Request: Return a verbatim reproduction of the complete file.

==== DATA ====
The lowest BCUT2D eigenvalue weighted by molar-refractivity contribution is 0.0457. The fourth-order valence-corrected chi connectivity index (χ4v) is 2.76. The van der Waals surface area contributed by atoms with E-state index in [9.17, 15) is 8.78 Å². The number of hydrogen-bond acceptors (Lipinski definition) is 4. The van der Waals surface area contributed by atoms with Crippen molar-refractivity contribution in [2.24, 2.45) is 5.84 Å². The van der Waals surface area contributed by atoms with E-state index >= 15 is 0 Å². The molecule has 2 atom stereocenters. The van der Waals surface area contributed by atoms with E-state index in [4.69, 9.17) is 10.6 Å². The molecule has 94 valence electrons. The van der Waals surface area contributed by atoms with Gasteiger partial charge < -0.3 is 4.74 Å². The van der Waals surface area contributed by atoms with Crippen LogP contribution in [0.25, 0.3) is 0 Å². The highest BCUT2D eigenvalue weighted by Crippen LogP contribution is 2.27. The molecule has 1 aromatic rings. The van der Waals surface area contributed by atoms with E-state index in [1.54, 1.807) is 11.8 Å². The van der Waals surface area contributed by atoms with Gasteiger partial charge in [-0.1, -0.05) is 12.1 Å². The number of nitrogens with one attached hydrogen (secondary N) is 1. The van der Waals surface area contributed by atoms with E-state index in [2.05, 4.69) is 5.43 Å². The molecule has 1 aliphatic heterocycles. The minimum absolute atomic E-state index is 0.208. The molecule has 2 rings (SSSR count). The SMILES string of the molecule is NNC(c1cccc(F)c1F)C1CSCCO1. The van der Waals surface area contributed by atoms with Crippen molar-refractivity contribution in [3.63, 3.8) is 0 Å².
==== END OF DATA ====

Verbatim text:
The lowest BCUT2D eigenvalue weighted by molar-refractivity contribution is 0.0457. The fourth-order valence-corrected chi connectivity index (χ4v) is 2.76. The van der Waals surface area contributed by atoms with E-state index in [9.17, 15) is 8.78 Å². The number of hydrogen-bond acceptors (Lipinski definition) is 4. The van der Waals surface area contributed by atoms with Crippen molar-refractivity contribution in [2.24, 2.45) is 5.84 Å². The van der Waals surface area contributed by atoms with E-state index >= 15 is 0 Å². The molecule has 2 atom stereocenters. The van der Waals surface area contributed by atoms with E-state index in [4.69, 9.17) is 10.6 Å². The molecule has 94 valence electrons. The van der Waals surface area contributed by atoms with Gasteiger partial charge < -0.3 is 4.74 Å². The van der Waals surface area contributed by atoms with Crippen LogP contribution in [0.25, 0.3) is 0 Å². The highest BCUT2D eigenvalue weighted by Crippen LogP contribution is 2.27. The molecule has 1 aromatic rings. The van der Waals surface area contributed by atoms with E-state index in [1.54, 1.807) is 11.8 Å². The van der Waals surface area contributed by atoms with Gasteiger partial charge in [-0.1, -0.05) is 12.1 Å². The number of nitrogens with one attached hydrogen (secondary N) is 1. The van der Waals surface area contributed by atoms with E-state index in [2.05, 4.69) is 5.43 Å². The molecule has 1 aliphatic heterocycles. The minimum absolute atomic E-state index is 0.208. The molecule has 2 rings (SSSR count). The SMILES string of the molecule is NNC(c1cccc(F)c1F)C1CSCCO1. The van der Waals surface area contributed by atoms with Crippen molar-refractivity contribution in [3.63, 3.8) is 0 Å².